Impact of Hockey Fans in Training Program on Steps and Self-rated Health in Overweight Men

Gill, D. P. et al. (2015) Impact of Hockey Fans in Training Program on Steps and Self-rated Health in Overweight Men. In: American College of Sports Medicine, Boston, Massachusetts, 1-4 June 2015,

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Abstract

Football Fans in Training (FFIT) is an effective, gender-sensitized, weight loss and healthy living program for overweight/obese men, delivered via professional football clubs. Hockey Fans in Training (Hockey FIT) is a new program adapted from FFIT for Canadian hockey. PURPOSE: To examine the impact of Hockey FIT on steps, self-esteem, mood, and self-rated health, 12 weeks after baseline (post program). METHODS: 80 male fans [35-65 years; body mass index (BMI) ≥ 28 kg/m2] of 2 Ontario Junior A hockey clubs were randomized to either intervention (Hockey FIT) or comparator (wait-list control), within a pilot, pragmatic randomized controlled trial (RCT). Hockey FIT involved 12 weekly, 90-minute group sessions delivered by trained coaches using club facilities. Each session combined classroom material, including evidence- based behaviour change techniques (e.g., self-monitoring, goal setting) and healthy eating advice (e.g., reducing portion size), with physical activity sessions. Prescriptive exercise (e.g., individualized target heart rates and pedometer-based incremental step targets) was incorporated throughout. We examined between-group differences in mean steps/day (7-day pedometer monitoring), self-esteem (Rosenberg scale), positive and negative affect (I-PANAS-SF scale), and self-rated health (EQ-5D-3L VAS score) using linear mixed effects regression models that accounted for club and age. RESULTS: Groups were similar at baseline [median (interquartile range): age: 48.0 (17.0) years; BMI: 35.1 (6.3) kg/m2]. 75% of men in the intervention group attended ≥ 6 sessions. At 12 weeks, the intervention group increased their daily steps to a greater extent than the comparator [difference between groups in mean change: 3127 (95% confidence interval: 1882 to 4372) steps/day, p <0.001]. The intervention group also improved their self-rated health (scale 0 to 100; 100 = best) to a greater extent than the comparator [difference between groups in mean change: 7.0 (2.1 to 11.9) points, p = 0.005]. There were no differences between groups in self-esteem or positive/negative affect post program. CONCLUSION: Hockey FIT has the potential to help overweight/obese men increase their physical activity levels and improve their self-rated health. Long-term follow-up and a full-scale pragmatic RCT is warranted.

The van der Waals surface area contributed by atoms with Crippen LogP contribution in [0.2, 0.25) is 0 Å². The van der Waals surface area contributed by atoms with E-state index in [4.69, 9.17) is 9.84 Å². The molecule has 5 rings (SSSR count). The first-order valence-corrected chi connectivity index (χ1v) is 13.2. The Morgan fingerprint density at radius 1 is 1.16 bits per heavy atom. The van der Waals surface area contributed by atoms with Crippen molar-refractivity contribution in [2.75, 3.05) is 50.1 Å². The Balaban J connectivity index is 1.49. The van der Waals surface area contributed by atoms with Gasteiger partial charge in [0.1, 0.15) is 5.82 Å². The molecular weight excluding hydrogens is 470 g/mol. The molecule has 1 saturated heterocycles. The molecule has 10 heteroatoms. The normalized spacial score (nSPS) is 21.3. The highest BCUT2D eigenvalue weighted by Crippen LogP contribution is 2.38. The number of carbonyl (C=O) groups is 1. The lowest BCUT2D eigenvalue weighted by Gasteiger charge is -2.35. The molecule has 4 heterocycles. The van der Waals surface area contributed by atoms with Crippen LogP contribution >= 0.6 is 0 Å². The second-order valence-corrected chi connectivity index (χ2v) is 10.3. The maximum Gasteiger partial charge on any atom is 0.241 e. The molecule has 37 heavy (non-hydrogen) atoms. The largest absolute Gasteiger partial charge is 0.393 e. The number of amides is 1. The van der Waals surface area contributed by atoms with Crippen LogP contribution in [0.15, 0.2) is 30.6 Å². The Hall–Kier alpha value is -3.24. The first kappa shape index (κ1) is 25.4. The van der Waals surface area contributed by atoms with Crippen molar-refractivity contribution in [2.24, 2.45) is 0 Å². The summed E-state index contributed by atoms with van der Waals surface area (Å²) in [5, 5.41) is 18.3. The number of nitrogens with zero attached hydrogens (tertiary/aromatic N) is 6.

Item Type:Conference Proceedings
Status:Published
Refereed:Yes
Glasgow Author(s) Enlighten ID:Gray, Dr Lucinda and Wyke, Professor Sally and Hunt, Professor Kathryn and Bunn, Dr Christopher
Authors: Gill, D. P., De Cruz, A., Riggin, B., Muise, S., Pulford, R., Bartol, C., Hunt, K., Wyke, S., Gray, C., Bunn, C., Treweek, S., Zwarenstein, M., Zou, G., Danylchuk, K., and Petrella, R. J.
College/School:College of Medical Veterinary and Life Sciences > Institute of Health and Wellbeing > MRC/CSO Unit
College of Medical Veterinary and Life Sciences > Institute of Health and Wellbeing > Mental Health and Wellbeing
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